Before we proceed, you can now pat your back for a job well done. You have successfully created an app identifier and grand permission to it.
Step #4: Tenant ID retrieval
This step is the easiest and shortest. All you need to do is retrieve the Tenant ID from SharePoint Online using the Postman tool.
To start, fire up the Postman tool and open a new tab.
By default, the new tab is set to GET method. On the form, enter the request URL, which is simply the SharePoint site + client.svc.
Then, go to the “Headers” tab below the URL box and enter the following details:
- Key: Authorization
- Value: Bearer
Once you’re ready to go, click on the “Send” button.
Don’t be surprised if you ended up with an access denied message on the response body below.
To solve this, you need to generate the access token.
Step #5: Generate access token
First off, you need to locate two important elements within the Postman tool — the realm value and client_id. Both are needed for later steps so note them down on a notepad or something.
The realm value represents the tenant id for your SharePoint Online site. The client_id is the resource information. You can find both of them under the “Headers” tab on the “Temporary Headers” section.
- Bearer realm = tenant id
- client_id = resource information
Both are part of the value of the “WWW-Authenticate” key.
Now that you have the tenant ID (which is the real value), you can now get the access token.
First off, form a URL with the tenant ID. You will be using this as another request URL.
It goes like this:
Replace the “tenantID” with your own realm value. So for example, using the realm value generated earlier, you get this:
Now, open another tab in the Postman tool, and this time, change the request type to POST.
On the headers part right below the URL, enter the following details:
- Key: Content-Type
- Value: application/x-www-form-urlencoded
Then, switch to the “Body” tab and make sure you click on “form-data”.
Enter the following information:
- Key: grant_type
- Value: client_credentials
- Key: client_id
- Value: “Client Id” + “@” “tenant id or realm value”
Remember that the “Client Id” is one of the things you generated in Step #1. The tenant id or realm value can be found on the response body in the Postman tool, which was illustrated at the start of this step.
- Key: client_secret
- Value: Client Secret (generated in Step #1)
- Key: resource
- Value: “resource information” + “/” “site domain (no https://)” + “@” + “tenant id”
The resource information is simply the client_id found on the response body in the Postman tool (together with the tenant id). The site domain is the domain of your SharePoint Online or simply name.sharepoint.com.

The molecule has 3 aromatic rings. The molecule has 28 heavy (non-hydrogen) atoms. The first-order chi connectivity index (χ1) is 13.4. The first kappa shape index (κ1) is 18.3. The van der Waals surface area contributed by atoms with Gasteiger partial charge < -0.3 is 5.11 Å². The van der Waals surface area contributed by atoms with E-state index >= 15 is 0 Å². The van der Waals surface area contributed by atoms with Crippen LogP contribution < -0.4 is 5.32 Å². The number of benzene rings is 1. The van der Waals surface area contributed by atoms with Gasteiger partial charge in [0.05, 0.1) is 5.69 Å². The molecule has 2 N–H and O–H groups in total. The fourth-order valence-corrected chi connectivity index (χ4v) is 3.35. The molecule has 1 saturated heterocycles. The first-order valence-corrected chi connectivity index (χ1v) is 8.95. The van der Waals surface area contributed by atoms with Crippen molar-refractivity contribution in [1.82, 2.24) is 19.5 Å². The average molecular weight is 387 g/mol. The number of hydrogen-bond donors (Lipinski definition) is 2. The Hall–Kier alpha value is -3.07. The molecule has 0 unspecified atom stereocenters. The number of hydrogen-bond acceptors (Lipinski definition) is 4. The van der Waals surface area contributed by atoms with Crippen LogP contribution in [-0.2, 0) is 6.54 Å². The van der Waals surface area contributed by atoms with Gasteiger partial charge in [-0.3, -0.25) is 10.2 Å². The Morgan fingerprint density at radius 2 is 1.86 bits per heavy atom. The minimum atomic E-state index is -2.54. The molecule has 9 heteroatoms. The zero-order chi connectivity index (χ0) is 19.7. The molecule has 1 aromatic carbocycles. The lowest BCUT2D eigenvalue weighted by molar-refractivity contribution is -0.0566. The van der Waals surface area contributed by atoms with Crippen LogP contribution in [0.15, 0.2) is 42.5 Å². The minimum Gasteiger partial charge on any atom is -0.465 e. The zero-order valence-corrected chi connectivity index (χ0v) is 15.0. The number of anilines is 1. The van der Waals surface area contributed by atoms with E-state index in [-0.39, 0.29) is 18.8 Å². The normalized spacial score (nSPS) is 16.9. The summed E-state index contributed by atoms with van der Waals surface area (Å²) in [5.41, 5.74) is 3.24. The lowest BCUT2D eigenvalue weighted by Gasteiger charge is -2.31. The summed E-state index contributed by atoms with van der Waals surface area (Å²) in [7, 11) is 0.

Once you enter all these details, click on the “Send” button.
You will now once the execution was successful since you will see a 200 OK status.
On the response body, you will also see an “access_token” parameter. Copy the value and save it on a notepad.
Note that the access token will expire after five to six hours. After which, you will need to generate a new access token value.
Step #6: Access SharePoint Online with Postman
Now that you have the access token, you can now connect to SharePoint Online and access it using the Postman tool. You will have to build a REST API query to get list items from your SharePoint site.
To start, you need to build a URL for it. The basis will be something like this:
For example, here’s a team site with an assets list that has three items:
To get list item objects, I will need to use this URL:
On the Postman tool, open another tab and select the GET method. Then, enter the following headers:
- Key: Authorization
- Value: “Bearer” + “ “ + “access_token value”
This means you need to enter the word “Bearer”, add space, then the access token value.
- Key: Accept
- Value: application/json;odata=verbose
Click on the “Send” button. If everything goes well, there will be a 200 OK status.
As you can see, it’s a valid request, which means the connection is successful.
How to generate a code snippet in Postman?
Now that you can access your SharePoint Online data with Postman, you can now generate code snippets that you can use in any projects that you have.
The code language library in Postman is huge including Java, PowerShell, C#, C, and many more…
To generate a code snippet, all you have to do is click on the “Code” link found at the right corner of the tab. Make sure that you’re using the tab that has successfully connected with your SharePoint Online data.
What you can do with SharePoint API
Now that you know how to generate code snippets, you can basically use it any way you want. In addition, you can use the Postman tool for various actions in SharePoint Online like creating a new item in a list.
To further make use of this functionality, you must know the different capabilities of the REST API. Once you get a hang of it, you can use the Postman tool to go through your SharePoint Online site and add, remove, or update its data.